- Case report
- Open Access
- Open Peer Review
Paget's disease of the skull causing hyperprolactinemia and erectile dysfunction: a case report
© Hepherd and Jennings; licensee BioMed Central Ltd. 2008
- Received: 12 October 2007
- Accepted: 18 July 2008
- Published: 18 July 2008
Hyperprolactinemia is an uncommon cause of erectile dysfunction in men. Paget's disease of the skull is a relatively common disease. This case proposes a rare example of a causative link between the two and how treatment of the Paget's disease with bisphosphonates helped the patient regain erectile function.
A 67-year-old man with Paget's disease of the skull presented with prostatitis, erectile dysfunction, and hyperprolactinemia. Radio-isotope scanning showed increased vascularity around the sphenoid bone. Treatment with intravenous bisphosphonates improved the active Paget's disease as indicated by declining alkaline phosphatase levels and the patient's erectile function while serum prolactin levels became normal and serum testosterone levels remained unchanged.
It is possible that hyperprolactinemia is unrecognised in other patients with Paget's disease of the skull. Normalizing elevated prolactin levels by using bisphosphonates in treating Paget's disease appears to be more appropriate than traditional treatment for hyperprolactinemia.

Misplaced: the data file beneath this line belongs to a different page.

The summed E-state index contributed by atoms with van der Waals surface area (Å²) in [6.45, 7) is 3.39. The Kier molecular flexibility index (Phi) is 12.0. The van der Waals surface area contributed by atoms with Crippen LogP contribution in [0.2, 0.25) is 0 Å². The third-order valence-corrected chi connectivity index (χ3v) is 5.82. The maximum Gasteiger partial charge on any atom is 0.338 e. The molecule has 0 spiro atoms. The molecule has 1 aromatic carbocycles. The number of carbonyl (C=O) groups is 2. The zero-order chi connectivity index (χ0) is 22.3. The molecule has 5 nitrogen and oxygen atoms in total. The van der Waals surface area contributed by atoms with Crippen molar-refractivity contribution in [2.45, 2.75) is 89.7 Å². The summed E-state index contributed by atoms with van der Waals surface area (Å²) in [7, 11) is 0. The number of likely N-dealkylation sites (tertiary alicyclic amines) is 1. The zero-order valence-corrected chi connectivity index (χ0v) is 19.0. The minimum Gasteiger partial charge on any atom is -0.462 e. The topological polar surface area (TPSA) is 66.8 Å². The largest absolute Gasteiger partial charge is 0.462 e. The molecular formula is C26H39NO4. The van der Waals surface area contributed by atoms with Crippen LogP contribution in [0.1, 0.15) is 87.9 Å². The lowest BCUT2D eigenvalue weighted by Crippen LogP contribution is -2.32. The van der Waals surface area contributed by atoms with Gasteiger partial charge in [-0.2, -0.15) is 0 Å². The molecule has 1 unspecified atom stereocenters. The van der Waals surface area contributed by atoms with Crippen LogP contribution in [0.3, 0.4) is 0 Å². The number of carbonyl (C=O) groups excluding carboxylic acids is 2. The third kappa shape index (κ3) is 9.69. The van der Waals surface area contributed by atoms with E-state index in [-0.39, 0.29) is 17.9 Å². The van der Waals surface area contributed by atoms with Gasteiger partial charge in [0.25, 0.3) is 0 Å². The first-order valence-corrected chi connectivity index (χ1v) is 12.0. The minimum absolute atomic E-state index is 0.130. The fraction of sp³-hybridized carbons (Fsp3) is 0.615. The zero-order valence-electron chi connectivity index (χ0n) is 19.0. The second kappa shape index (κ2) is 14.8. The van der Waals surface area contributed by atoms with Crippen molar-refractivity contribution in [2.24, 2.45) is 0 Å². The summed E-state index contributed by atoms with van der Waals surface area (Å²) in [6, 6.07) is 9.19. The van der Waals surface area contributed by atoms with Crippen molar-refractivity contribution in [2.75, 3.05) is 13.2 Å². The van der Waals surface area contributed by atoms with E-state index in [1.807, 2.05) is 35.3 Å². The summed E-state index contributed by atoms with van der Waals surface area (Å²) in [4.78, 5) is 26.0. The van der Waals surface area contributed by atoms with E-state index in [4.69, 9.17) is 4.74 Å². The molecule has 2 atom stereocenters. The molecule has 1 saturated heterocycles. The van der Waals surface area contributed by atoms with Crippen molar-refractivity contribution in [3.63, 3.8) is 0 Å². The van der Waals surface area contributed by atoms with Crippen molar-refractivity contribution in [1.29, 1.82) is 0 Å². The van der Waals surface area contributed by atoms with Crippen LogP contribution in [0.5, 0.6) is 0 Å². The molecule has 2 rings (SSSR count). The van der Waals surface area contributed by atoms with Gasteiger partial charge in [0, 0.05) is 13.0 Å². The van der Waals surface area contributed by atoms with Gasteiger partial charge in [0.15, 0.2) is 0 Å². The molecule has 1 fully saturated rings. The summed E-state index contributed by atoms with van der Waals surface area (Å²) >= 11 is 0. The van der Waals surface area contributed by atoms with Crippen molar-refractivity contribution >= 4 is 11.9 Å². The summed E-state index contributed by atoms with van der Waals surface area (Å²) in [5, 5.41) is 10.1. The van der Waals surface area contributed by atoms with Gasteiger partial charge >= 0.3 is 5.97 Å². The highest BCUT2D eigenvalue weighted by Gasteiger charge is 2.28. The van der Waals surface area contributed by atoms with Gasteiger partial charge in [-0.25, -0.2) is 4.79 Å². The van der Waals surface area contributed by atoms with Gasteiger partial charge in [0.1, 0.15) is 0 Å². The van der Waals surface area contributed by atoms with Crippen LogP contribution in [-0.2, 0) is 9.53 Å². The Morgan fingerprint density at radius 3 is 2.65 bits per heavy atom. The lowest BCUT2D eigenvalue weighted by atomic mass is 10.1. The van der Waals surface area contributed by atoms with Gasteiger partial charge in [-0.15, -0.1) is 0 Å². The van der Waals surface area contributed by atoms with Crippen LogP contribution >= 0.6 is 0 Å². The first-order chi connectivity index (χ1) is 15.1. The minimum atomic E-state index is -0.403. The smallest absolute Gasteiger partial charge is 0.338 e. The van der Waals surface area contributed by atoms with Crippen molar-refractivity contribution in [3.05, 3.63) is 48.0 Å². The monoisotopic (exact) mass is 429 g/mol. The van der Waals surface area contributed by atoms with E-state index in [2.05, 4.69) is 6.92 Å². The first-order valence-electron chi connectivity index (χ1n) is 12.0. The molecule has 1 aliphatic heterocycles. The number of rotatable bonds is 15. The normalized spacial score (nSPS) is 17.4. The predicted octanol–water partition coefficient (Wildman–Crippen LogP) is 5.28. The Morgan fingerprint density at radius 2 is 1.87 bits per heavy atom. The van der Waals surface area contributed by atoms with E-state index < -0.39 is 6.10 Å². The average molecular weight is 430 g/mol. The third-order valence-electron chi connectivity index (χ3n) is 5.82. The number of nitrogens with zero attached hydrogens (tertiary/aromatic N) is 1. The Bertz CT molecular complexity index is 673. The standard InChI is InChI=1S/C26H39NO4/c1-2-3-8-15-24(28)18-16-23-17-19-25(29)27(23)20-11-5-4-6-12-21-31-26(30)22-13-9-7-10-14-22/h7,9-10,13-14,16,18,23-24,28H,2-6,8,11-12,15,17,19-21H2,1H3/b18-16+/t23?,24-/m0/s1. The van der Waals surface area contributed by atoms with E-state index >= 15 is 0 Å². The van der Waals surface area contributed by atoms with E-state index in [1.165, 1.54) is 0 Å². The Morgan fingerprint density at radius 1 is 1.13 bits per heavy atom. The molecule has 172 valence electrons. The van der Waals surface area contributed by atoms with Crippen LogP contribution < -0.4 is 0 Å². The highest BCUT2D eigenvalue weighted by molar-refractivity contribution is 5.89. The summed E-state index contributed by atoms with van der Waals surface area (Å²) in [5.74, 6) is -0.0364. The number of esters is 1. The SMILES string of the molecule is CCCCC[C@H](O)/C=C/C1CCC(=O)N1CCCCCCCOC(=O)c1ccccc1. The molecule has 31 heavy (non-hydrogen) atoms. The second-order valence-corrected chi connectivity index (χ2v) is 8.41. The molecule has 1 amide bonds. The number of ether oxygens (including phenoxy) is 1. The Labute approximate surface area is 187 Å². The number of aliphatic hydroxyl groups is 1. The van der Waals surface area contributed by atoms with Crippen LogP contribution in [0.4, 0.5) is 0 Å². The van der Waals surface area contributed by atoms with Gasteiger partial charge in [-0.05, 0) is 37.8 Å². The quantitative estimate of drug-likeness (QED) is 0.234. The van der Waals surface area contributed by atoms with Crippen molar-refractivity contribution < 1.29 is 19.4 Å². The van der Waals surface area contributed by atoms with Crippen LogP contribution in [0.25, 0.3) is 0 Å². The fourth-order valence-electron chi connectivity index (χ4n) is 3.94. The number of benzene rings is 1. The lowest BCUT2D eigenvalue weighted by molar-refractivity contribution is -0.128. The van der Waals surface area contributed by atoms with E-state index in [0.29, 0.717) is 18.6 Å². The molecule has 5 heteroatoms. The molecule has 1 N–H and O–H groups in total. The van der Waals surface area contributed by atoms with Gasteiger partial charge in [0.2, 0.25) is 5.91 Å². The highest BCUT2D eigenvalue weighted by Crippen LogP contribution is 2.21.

- Luteinizing Hormone
- Erectile Dysfunction
- Prolactin Level
We describe the case of a man who presented with erectile dysfunction secondary to hyperprolactinemia, an uncommon cause of erectile dysfunction in men. In addition, we discuss how the hyperprolactinemia arose, due to Paget's disease of the skull, which caused increased vascularity around the sphenoid bone, as proven by radio-isotope scanning.
A 67-year-old man presented with recurrent renal calculi and prostatitis. During the course of the consultation, he also complained of erectile dysfunction. Subsequent biochemical investigations revealed a raised level of prolactin and he was referred to the endocrinology department.
Initial biochemical investigations
After 24 months
2.10 to 2.60 mmol/litre
30 to 110 IU/litre
Follicle stimulating hormone
1.0 to 7.0 IU/litre
1.0 to 8.0 IU/litre
10.0 to 31.0 nmol/litre
33 to 585 mU/litre
Thyroid stimulating hormone
0.1 to 5.0 mU/litre
10 to 24 mmol/litre
The pituitary gland appeared normal on sagittal and coronal reconstructions therefore, the patient underwent a radio-isotope bone scan. This revealed increased bone activity within the skull vault, with further areas in the left petrous temporal bone and extending into the skull base in the region of the pituitary fossa.
The hypothesis was that the hyperprolactinaemia may have been consequent upon the increased vascularity and blood flow through the sphenoid secondary to the activity of the Paget's disease. The patient was treated with intravenous pamidronate (30 mg per week over 6 weeks) and both alkaline phosphatase and prolactin levels became normal, while the patient regained erectile function.
Causes and risk factors for erectile dysfunction 
Spinal cord injury
Blunt perineal and/or pelvic trauma